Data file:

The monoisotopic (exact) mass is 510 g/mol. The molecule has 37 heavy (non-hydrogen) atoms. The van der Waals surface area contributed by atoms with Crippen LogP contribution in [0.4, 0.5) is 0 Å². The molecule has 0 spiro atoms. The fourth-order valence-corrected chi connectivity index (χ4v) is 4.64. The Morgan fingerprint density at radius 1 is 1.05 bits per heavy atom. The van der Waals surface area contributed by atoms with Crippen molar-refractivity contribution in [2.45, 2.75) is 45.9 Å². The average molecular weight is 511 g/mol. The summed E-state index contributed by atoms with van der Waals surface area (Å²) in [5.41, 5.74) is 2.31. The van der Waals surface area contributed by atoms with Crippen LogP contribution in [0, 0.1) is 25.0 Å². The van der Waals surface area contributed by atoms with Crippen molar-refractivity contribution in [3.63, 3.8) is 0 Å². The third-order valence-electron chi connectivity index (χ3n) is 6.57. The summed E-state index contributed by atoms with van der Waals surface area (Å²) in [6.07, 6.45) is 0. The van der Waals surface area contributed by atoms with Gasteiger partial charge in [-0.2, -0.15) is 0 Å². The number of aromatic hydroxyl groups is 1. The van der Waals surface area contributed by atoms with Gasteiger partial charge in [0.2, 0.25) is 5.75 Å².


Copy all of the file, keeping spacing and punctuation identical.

The monoisotopic (exact) mass is 510 g/mol. The molecule has 37 heavy (non-hydrogen) atoms. The van der Waals surface area contributed by atoms with Crippen LogP contribution in [0.4, 0.5) is 0 Å². The molecule has 0 spiro atoms. The fourth-order valence-corrected chi connectivity index (χ4v) is 4.64. The Morgan fingerprint density at radius 1 is 1.05 bits per heavy atom. The van der Waals surface area contributed by atoms with Crippen molar-refractivity contribution in [2.45, 2.75) is 45.9 Å². The average molecular weight is 511 g/mol. The summed E-state index contributed by atoms with van der Waals surface area (Å²) in [5.41, 5.74) is 2.31. The van der Waals surface area contributed by atoms with Crippen LogP contribution in [0, 0.1) is 25.0 Å². The van der Waals surface area contributed by atoms with Crippen molar-refractivity contribution in [3.63, 3.8) is 0 Å². The third-order valence-electron chi connectivity index (χ3n) is 6.57. The summed E-state index contributed by atoms with van der Waals surface area (Å²) in [6.07, 6.45) is 0. The van der Waals surface area contributed by atoms with Gasteiger partial charge in [-0.2, -0.15) is 0 Å². The number of aromatic hydroxyl groups is 1. The van der Waals surface area contributed by atoms with Gasteiger partial charge in [0.2, 0.25) is 5.75 Å².